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Apple, Google yank opposition voting strategy app from Russian software stores
Oh, sorry, we thought you wanted us to obey the law?! – Silicon Valley
A tactical-voting app built by allies of Vladimir Putin’s jailed political opponent Alexei Navalny is now unavailable in Russian Apple and Google app stores following threats from the Kremlin.
According to state-owned news agency TASS, Russian lawmaker Andrei Klimov told reporters on Thursday that the Russian Prosecutor General’s Office sent statutory notices to Google and Apple ordering a takedown of the Navalny app on the grounds it was collecting personal data of Russian citizens and sought to interfere in the nation's elections. Refusal to do so would result in penalties, or perhaps worse.
“The app particularly deliberately and illegally spreads election campaign materials in the interests of some candidates vying for positions in elective agencies or against the interests of such," Klimov said.
Apple and Google, which say they comply with local laws where they operate, removed the app in Russia, willingly or unwillingly contributing to what Navalny's supporters called political censorship in Russia. The app remains available outside the country. Those in Russia who already have the application may still be able to use it.
With the app stores out of the way, Russian foreign minister Sergey Lavrov took time to throw some shade at the US government. "We have reason to believe that the US authorities are also not completely helpless on this particular issue," Lavrov stated.
President Putin's allies are already sowing seeds of doubt in the election process, claiming foreign agents in election monitoring org Golos are plotting to discredit the results, despite the expectation that Putin's United Russia party will remain in power.
The election takes place from September 17, and will run for three days. Many cities are electing lawmakers to the State Duma – the lower house of parliament – via electronic voting. Putin himself will vote online. Also included in the election are the selection of nine Russian region heads and 39 regional parliaments. It's an important election for Putin as he would rather retain tight control of the country as the 2024 presidential poll approaches.
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The verboten app in question tells users who to tactically vote for, out of those running on behalf of as many as 14 parties, to prevent Kremlin-favored candidates from winning. It uses a system dubbed Smart Voting that was devised by Navalny. However, the vast majority of anti-Putin candidates have already been blocked from running, including those associated with Navalny.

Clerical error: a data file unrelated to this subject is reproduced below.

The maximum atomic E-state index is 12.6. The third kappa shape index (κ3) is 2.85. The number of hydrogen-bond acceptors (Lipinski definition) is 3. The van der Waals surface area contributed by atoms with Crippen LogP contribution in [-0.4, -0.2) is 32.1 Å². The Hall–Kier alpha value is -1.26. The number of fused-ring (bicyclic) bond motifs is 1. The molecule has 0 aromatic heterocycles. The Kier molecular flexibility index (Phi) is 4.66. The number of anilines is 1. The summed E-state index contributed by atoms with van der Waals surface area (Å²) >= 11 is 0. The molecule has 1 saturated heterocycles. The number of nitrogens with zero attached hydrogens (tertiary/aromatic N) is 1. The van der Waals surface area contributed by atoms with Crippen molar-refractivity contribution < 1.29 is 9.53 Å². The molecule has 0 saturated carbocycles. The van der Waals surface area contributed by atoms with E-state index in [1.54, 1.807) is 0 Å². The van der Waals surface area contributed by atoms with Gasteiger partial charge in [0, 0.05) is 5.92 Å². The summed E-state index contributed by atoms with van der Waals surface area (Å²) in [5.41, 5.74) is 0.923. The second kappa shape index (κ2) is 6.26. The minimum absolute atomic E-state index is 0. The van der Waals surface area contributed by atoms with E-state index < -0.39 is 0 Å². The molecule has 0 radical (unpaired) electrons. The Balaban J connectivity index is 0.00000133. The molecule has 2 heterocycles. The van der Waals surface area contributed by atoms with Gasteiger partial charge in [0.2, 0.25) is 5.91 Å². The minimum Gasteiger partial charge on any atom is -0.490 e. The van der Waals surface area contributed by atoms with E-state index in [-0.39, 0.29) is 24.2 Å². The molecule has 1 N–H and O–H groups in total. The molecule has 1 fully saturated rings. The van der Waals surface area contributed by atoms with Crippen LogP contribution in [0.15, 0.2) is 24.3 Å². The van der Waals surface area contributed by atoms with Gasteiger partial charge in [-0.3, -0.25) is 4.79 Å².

Yesterday, Ivan Zhdanov, director of Navalny's Foundation for Fighting Corruption organization that developed the app, tweeted what appears to be an email from Apple explaining the reasoning for removing the application: prosecutors claimed the software would interfere with the elections, and that the foundation had been deemed an extremist org. As such the app is illegal in Russia. Its website was earlier this month blocked in the country by authorities.
Zhdanov called the removal a “mockery of common sense,” and a “huge mistake.” A tweet today from Zhdanov said in Russian:
We are considering filing lawsuits [against] Google and Apple in different jurisdictions. But all this is swinging your fists after a fight. Now we need to focus on spreading the recommendations of Smart Voting.
Navalny – leader of the opposition Russia of the Future party, a Putin critic, and an anti-corruption campaigner – suffered Novichok nerve-agent poisoning in 2020 that he accused the president of orchestrating. The Kremlin denied any involvement, though it did arrest him when he returned to Russia after seeking medical treatment in Berlin for the poisoning. While receiving this treatment outside of Russia, he violated his parole regarding a 2014 embezzlement conviction – which he claims was brought against him for political reasons – and was sentenced to 30 months behind bars.
His poisoning and detention was condemned by the West, and sparked anti-Kremlin protests in Russia. In a response to that unrest, the Russian government throttled Twitter in March and ordered social networks to delete posts related to any “participation in unauthorized mass events” as they deemed them illegal adolescent activities.
Google received a $40,700 fine for failing to fully comply.
Today, Roskomnadzor, Russia’s federal body that monitors, controls and censors Russian mass media, announced it had sent a letter to Twitter to demand why Moscow’s City Election Committee account had been restricted. The missive accused Twitter of foreign interference in the election. ®